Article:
At the age of retirement, I was unceremoniously and discourteously given 2-weeks’ notice. I was medical director of a struggling community mental health center stealthily down-sizing to show profit to then find a buyer, and I’d been deliberately kept out of that loop. I never saw it coming. Embarrassed and angry I impulsively signed up with a temp agency and became a locum tenens, a first for me, to get away and forget what had just happened, block it out of my mind. I joined our medical “Foreign Legion,” as it were—home for misfits and adventurers as I’d imagined this practice—to disappear and not have to deal with my shame, pain, and loss.
I took my first assignment in another state. Once I began seeing patients, I couldn’t help but view them as having been thrown under a bus just like me. They were stuck there and coming to me for help getting unstuck and back on course; I began keeping a journal. I had to. The familiar issue of boundaries was not only germane, it was a minefield.
Many months and several assignments later when I began to process what had happened to me; I discovered I didn’t want to stop this locum work. It wasn’t the novelty, salary, or perks. It was the renewal I’d begun experiencing as a physician and mental healer. But how is that possible for someone who is always a stranger, outsider, and about to leave, three obvious psychiatrist liabilities? The answer, I realized, lay in my attitude. Would I see myself as there to hold down a fort until help arrived, or would I be the help they’d been waiting for, meaning that if the fort wasn’t protecting it would be my responsibility to tear it down. If a treatment wasn’t working, it would fall to me to change it.
The following is what I discovered during my 5 years of locum practice: there are unexpected and unheralded benefits to both doctor and patient: to being a locum psychiatrist and for having a locum psychiatrist.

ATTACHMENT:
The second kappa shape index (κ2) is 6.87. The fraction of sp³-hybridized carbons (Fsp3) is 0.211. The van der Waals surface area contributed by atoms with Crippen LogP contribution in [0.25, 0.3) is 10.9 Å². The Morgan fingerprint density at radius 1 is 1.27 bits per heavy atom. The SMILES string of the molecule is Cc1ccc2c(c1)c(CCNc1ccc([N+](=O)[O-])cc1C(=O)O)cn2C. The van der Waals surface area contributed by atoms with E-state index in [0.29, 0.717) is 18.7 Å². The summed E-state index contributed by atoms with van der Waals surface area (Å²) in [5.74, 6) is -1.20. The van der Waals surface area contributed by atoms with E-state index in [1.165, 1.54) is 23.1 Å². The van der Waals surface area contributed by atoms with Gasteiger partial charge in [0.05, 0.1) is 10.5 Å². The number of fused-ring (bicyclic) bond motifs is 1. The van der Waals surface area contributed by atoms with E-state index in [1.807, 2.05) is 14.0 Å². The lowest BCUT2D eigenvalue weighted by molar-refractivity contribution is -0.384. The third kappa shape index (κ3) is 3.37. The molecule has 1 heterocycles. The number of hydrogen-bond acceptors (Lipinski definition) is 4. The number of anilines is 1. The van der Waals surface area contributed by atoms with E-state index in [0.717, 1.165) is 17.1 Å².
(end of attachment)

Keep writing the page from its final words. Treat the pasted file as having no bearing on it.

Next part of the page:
As an outsider and stranger you bring fresh eyes. The question is will you apply them, especially to patients who are floundering, that haven’t had psychiatric input for a long time or even, never had psychiatric input? Or cases seen by a succession of locums who’d dutifully held down a dysfunctional fort? I found at team meetings about such cases that simply saying I saw the case differently drew and held everyone’s attention. And explaining my formulation and its implications for treatment—the changes they’d have to make—were usually met with relief and support. When cases flounder and staff are demoralized, simply validating that reality can restore hope and boost morale.
For patients, too. Temporal lobe epilepsy (TLE) mimics neurotic symptoms, psychotic symptoms, behavior disorders, and personality disorders. It can destroy a life and ruin a family. It is easy to diagnose, easy to treat, the prognosis is often good for relief and improved functioning, but you have to think of it. Once I started thinking of it, I started finding it. And I started thinking of it because so many of my patients came from poor families that featured frequent childhood ear infections and inadequate access to pediatric care, well-known TLE antecedents.
Dr Climo is the author of Psychiatrist on the Road: Encounters in Healing and Healthcare, an account of his Locum Tenens experience. Dr Climo reports no conflicts of interest concerning the subject matter of this article.